Wake up to Mike Allen’s AM, the 10 stories driving your day

Stories

A self-driving car startup is speeding up map data collection

Civil Maps

The race to build self-driving cars is on, and companies from major automakers to Google are rushing to cobble together sensors and teach cars how to drive on roads. Silicon Valley startup Civil Maps, in which Ford recently invested, is focused on a crucial layer: detailed three-dimensional maps that are constantly updated.

Accelerating tech: Civil Maps has built a kit, including a hardware unit with sensors and software for capturing and processing mapping data. It's now making that kit available to outside companies and teams working on self-driving cars as a starting point. These companies can then provide mapping data while they use the units for their own testing, while getting access to Civil Maps' constantly updating maps.

The company says that such collaboration will be crucial to self-driving cars because "we need a unified view of the world and a very precise view of the world," research VP Fabien Chraim told Axios.

Large automakers and other companies have been using Civil Maps' technology since last fall, and though the company declined to name them, it said they include many of the top names in the world. The company also has arrangements with ride-hailing companies Uber and Lyft, which are also working on autonomous driving, though it declined to share details about those relationships.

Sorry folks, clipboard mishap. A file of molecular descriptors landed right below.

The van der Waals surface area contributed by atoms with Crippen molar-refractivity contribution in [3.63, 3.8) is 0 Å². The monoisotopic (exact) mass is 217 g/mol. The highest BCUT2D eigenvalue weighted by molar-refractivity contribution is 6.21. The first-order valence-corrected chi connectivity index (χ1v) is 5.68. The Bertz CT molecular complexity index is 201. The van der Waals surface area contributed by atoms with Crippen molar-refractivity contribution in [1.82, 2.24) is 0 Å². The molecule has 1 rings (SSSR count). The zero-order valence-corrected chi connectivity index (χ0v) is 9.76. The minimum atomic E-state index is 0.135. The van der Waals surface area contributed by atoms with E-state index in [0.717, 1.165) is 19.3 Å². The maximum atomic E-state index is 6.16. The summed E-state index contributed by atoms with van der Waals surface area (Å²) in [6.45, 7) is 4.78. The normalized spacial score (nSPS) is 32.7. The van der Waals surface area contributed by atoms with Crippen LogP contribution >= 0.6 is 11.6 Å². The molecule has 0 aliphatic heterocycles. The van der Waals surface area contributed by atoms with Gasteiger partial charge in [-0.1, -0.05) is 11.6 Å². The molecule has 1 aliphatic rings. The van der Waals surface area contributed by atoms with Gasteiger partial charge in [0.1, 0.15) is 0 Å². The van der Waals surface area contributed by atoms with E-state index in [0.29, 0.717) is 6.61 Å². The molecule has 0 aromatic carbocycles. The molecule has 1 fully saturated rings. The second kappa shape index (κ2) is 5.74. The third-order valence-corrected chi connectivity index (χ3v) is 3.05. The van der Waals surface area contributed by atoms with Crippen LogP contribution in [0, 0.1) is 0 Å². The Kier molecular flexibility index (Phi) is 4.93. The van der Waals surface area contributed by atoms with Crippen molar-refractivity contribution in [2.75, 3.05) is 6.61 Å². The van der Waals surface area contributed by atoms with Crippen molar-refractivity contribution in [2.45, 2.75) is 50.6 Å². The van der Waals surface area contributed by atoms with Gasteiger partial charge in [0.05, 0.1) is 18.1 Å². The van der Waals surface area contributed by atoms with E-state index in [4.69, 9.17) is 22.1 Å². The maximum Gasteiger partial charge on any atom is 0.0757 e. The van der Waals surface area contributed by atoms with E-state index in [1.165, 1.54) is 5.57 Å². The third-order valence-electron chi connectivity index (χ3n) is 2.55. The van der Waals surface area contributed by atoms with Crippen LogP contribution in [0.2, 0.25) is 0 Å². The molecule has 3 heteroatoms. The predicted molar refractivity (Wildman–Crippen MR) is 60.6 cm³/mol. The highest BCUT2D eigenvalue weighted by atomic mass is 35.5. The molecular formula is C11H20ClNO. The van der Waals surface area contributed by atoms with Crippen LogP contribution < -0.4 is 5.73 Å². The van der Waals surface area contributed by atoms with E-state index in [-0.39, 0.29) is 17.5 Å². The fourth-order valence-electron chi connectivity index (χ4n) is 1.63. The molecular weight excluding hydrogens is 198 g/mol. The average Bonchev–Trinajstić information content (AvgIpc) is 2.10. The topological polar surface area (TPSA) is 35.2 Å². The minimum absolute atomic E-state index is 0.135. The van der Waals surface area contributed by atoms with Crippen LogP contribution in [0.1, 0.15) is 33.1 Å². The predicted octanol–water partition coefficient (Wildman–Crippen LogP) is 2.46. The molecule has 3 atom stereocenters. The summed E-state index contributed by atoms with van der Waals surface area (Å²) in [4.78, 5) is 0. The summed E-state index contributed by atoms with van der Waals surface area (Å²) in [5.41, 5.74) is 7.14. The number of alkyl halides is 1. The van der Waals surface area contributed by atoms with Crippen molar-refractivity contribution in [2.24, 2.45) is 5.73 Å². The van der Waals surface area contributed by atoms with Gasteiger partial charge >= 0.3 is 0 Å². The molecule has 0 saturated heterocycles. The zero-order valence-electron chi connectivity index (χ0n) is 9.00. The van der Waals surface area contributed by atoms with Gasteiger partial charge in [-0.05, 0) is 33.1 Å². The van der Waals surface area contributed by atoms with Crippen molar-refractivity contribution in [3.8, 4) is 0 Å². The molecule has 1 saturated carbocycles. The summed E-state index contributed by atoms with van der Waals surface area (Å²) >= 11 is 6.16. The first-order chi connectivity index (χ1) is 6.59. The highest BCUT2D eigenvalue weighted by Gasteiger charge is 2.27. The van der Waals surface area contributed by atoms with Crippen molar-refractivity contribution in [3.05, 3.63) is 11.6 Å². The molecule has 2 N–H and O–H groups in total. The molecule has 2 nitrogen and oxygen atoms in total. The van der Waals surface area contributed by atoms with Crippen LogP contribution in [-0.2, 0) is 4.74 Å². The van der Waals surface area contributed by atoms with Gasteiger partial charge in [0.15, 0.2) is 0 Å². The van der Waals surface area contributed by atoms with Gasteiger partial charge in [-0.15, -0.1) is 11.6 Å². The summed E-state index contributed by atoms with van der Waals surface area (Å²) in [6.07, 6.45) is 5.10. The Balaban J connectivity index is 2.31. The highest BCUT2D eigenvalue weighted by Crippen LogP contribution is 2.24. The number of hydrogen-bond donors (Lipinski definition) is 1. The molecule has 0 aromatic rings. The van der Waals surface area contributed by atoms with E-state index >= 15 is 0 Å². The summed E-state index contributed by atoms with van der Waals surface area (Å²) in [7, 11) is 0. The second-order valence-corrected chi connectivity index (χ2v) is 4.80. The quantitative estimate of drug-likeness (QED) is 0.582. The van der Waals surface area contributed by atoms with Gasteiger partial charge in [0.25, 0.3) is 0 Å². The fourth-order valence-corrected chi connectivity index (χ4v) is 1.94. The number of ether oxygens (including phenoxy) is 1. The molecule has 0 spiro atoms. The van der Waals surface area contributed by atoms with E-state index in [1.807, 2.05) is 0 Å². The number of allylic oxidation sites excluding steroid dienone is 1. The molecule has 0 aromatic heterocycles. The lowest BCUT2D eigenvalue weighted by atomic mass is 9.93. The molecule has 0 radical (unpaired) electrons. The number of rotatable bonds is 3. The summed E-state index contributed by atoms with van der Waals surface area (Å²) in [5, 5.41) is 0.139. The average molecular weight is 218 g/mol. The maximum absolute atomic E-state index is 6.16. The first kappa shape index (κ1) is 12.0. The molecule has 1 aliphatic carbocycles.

A self-driving car future: Chraim says that self-driving cars are fast on their way, though that doesn't mean they'll replace our cars tomorrow. Much more testing and developing still remains to be done. He's also not sure that consumers will own those cars. At the very least, car ownership won't look entirely like it does today, especially in urban environments.

What's next: By next fall, the company hopes to significantly bring down the cost of its hardware units, which currently run for $15,000 to $20,000. Down the road, it also wants to make its technology available to consumers so that anyone can attach a unit to their car.

More stories loading.